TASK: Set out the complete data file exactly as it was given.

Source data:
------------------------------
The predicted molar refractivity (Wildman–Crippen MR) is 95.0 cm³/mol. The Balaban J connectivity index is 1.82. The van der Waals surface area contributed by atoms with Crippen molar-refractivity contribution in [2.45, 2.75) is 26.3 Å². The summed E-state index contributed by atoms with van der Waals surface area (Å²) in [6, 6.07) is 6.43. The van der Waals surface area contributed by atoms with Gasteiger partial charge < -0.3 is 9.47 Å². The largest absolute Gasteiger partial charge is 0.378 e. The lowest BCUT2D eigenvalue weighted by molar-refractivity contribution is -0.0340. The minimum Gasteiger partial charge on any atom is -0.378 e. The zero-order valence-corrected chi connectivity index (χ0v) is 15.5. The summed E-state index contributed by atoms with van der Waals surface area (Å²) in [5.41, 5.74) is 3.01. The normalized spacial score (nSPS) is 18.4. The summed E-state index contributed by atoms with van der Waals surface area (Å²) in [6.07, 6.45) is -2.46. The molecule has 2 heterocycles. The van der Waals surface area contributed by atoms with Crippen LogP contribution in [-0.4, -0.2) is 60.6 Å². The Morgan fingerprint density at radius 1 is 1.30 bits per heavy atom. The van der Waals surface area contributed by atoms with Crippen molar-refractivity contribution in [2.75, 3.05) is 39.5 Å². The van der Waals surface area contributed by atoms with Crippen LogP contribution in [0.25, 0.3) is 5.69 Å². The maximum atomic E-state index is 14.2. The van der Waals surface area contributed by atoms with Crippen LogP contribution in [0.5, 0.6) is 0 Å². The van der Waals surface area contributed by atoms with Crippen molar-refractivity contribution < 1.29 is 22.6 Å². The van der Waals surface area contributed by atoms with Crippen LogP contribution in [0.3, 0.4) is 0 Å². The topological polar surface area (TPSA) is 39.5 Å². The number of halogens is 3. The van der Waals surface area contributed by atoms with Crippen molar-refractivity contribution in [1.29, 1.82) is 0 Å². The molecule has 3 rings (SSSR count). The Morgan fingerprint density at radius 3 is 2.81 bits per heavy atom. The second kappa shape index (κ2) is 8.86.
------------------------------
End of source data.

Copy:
The predicted molar refractivity (Wildman–Crippen MR) is 95.0 cm³/mol. The Balaban J connectivity index is 1.82. The van der Waals surface area contributed by atoms with Crippen molar-refractivity contribution in [2.45, 2.75) is 26.3 Å². The summed E-state index contributed by atoms with van der Waals surface area (Å²) in [6, 6.07) is 6.43. The van der Waals surface area contributed by atoms with Gasteiger partial charge < -0.3 is 9.47 Å². The largest absolute Gasteiger partial charge is 0.378 e. The lowest BCUT2D eigenvalue weighted by molar-refractivity contribution is -0.0340. The minimum Gasteiger partial charge on any atom is -0.378 e. The zero-order valence-corrected chi connectivity index (χ0v) is 15.5. The summed E-state index contributed by atoms with van der Waals surface area (Å²) in [5.41, 5.74) is 3.01. The normalized spacial score (nSPS) is 18.4. The summed E-state index contributed by atoms with van der Waals surface area (Å²) in [6.07, 6.45) is -2.46. The molecule has 2 heterocycles. The van der Waals surface area contributed by atoms with Crippen LogP contribution in [-0.4, -0.2) is 60.6 Å². The Morgan fingerprint density at radius 1 is 1.30 bits per heavy atom. The van der Waals surface area contributed by atoms with Crippen molar-refractivity contribution in [2.75, 3.05) is 39.5 Å². The van der Waals surface area contributed by atoms with Crippen LogP contribution in [0.25, 0.3) is 5.69 Å². The maximum atomic E-state index is 14.2. The van der Waals surface area contributed by atoms with Crippen LogP contribution in [0.5, 0.6) is 0 Å². The van der Waals surface area contributed by atoms with Crippen molar-refractivity contribution < 1.29 is 22.6 Å². The van der Waals surface area contributed by atoms with Crippen LogP contribution in [0.3, 0.4) is 0 Å². The topological polar surface area (TPSA) is 39.5 Å². The number of halogens is 3. The van der Waals surface area contributed by atoms with Crippen molar-refractivity contribution in [1.29, 1.82) is 0 Å². The molecule has 3 rings (SSSR count). The Morgan fingerprint density at radius 3 is 2.81 bits per heavy atom. The second kappa shape index (κ2) is 8.86.